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  1. what is the use of ~ tilde in URL?

  2. I am using cPanel, and have link including tilde, why is tilde there?

    When we buy server space but do not have dns or don't want to use it for development purposes,we use the like http://serverip/~foldername.

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closed as off topic by Will Jan 31 '13 at 16:38

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5 Answers 5

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Actually tilde '~' represents home directory. When you place tilde in url, It will access from home directory

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i.e. ~ and / is same? –  amolv Jun 6 '11 at 13:18
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This is one possible configuration and a common one on (oldish) unix systems. But there's no standard that requires this to be true. –  Joachim Sauer Jan 30 '13 at 14:47
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Well, a webserver is free to use any character after the leading URI part for whatever purpose it wants.

That being said, the use of ~ generally hearkens back to the early days of the web, when just about every web server ran on Unix. In the Unix world, systems supported multiple users, each with their own home directory. If you want to go to your own home directory, you cd ~. If you want to go to some other user like fred's home directory, that would be cd ~fred.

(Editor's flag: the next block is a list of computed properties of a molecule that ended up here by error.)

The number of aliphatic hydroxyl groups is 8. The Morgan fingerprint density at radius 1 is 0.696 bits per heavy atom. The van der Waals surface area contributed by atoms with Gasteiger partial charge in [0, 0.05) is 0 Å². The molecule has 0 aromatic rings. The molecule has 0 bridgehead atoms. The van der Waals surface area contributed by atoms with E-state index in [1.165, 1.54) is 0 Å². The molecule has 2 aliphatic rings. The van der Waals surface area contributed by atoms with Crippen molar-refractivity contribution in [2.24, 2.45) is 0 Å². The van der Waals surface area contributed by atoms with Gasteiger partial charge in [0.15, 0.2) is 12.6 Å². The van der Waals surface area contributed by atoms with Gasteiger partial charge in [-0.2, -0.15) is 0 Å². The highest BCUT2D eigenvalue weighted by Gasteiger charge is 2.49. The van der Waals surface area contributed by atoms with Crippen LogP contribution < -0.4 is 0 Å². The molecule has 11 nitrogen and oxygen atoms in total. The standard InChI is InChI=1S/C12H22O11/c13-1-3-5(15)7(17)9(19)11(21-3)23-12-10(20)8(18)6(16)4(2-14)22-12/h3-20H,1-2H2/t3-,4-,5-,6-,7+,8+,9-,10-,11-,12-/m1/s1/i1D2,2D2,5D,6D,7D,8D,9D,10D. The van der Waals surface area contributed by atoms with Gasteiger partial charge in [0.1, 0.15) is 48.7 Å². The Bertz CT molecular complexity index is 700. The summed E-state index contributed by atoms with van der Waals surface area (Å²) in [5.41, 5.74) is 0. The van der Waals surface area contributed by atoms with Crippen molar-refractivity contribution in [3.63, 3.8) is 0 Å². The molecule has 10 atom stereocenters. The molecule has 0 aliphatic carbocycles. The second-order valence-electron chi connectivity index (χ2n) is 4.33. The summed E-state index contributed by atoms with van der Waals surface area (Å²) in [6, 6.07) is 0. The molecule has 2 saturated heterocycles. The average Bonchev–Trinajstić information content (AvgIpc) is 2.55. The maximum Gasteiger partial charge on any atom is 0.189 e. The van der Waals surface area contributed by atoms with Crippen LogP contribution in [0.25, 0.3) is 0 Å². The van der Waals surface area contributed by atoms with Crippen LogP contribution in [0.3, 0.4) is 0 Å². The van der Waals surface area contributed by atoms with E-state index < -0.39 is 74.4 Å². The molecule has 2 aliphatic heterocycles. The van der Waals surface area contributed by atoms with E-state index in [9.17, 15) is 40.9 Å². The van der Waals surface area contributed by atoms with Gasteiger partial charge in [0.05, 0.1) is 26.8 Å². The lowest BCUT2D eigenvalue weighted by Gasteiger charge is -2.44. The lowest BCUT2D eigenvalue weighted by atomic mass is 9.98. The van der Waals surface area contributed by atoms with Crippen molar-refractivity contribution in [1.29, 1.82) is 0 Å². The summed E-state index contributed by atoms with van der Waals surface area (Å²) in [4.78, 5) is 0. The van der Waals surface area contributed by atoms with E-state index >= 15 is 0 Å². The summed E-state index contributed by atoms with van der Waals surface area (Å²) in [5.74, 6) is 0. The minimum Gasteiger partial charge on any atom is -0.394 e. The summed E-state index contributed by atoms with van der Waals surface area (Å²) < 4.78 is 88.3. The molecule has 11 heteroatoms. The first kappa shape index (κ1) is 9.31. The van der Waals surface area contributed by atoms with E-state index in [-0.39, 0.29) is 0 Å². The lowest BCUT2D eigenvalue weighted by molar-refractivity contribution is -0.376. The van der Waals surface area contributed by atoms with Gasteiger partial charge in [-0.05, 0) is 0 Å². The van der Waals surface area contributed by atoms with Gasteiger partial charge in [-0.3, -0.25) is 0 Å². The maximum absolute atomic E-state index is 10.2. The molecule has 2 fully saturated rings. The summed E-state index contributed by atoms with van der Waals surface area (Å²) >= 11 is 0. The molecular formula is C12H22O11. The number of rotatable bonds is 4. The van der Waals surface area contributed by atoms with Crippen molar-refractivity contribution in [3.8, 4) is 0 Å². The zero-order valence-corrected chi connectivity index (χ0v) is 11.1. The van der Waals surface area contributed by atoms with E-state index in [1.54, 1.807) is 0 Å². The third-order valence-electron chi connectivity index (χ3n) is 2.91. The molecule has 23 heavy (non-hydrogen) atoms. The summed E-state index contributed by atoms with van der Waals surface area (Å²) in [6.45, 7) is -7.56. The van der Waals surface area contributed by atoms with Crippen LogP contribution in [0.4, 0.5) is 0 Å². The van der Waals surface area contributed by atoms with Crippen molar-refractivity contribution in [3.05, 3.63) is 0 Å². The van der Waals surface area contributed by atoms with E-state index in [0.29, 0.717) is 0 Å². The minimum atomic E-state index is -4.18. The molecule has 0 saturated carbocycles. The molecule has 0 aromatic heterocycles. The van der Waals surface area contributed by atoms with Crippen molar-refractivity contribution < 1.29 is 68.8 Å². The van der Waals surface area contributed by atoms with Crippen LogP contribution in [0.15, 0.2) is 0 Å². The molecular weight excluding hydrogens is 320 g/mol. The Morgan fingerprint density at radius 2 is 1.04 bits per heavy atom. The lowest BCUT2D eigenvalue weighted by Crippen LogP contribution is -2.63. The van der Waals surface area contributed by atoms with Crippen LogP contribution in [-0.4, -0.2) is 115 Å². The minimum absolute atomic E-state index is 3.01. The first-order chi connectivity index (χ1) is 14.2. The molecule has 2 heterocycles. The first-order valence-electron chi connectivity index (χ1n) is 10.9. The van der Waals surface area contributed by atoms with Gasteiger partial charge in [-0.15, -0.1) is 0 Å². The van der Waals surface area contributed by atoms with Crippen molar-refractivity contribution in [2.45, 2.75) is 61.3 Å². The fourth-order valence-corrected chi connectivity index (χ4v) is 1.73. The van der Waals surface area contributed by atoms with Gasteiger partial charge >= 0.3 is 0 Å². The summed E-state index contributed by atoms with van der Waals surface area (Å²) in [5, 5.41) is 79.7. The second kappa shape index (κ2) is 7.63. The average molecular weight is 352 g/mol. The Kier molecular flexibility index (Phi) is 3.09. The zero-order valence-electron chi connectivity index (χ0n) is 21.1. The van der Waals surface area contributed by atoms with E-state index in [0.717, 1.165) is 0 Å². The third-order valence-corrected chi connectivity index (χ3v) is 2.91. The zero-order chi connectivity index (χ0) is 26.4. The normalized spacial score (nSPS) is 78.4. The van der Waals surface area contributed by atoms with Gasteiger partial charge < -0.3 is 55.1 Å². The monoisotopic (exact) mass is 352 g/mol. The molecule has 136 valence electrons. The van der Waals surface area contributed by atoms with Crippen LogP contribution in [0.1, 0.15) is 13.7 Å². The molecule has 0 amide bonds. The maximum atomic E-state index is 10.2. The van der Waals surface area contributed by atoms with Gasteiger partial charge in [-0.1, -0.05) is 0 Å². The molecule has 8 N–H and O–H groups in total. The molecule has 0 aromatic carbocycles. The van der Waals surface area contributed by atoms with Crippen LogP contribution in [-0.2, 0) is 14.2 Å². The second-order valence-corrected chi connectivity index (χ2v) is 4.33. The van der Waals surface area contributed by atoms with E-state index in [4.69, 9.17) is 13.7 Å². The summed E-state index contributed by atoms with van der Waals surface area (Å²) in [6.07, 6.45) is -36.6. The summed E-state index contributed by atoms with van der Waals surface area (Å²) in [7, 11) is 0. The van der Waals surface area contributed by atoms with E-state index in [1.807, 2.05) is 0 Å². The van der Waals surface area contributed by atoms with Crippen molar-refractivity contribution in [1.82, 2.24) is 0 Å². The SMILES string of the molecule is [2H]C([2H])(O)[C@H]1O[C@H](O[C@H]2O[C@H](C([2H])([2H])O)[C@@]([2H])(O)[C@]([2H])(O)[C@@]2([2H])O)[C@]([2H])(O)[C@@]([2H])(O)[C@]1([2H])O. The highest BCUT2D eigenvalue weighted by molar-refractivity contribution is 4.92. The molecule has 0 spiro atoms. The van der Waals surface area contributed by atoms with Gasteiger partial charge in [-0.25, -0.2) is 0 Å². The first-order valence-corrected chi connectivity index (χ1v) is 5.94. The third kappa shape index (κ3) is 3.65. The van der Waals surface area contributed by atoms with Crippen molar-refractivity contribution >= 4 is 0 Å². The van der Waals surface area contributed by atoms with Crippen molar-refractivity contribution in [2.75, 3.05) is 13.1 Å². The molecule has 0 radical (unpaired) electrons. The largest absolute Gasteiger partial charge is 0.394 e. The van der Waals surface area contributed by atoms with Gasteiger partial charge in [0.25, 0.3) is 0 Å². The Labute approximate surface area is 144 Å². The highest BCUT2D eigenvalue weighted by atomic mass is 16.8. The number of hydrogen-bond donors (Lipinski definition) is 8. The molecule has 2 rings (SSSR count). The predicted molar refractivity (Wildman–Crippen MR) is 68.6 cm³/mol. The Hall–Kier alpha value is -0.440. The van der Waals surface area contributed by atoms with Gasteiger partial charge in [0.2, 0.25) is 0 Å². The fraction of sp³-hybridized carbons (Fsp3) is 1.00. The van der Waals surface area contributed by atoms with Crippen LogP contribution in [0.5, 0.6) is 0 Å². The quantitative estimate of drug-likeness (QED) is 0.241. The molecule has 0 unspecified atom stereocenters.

So when people started putting up web servers, they would generally let every user in the system have their own web space, which is accesible from the root of the webserver by using ~username.

For example, here's a very old website of mine provided by an old ISP (Telepath) at http://www.telepath.com/~dennison/

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Tilde isn't anything special in the URLs. It's just another character like a %20 character or a -.

Some web host companies use it to identify users by giving the users directories like /~(username)/

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A tilde in a URL usually is followed by a user name and indicates that the files below that URL come from that user's home directory.

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~ refers to your home directory. If it is in the URL it means that the cpanel is located relative to your home directory.

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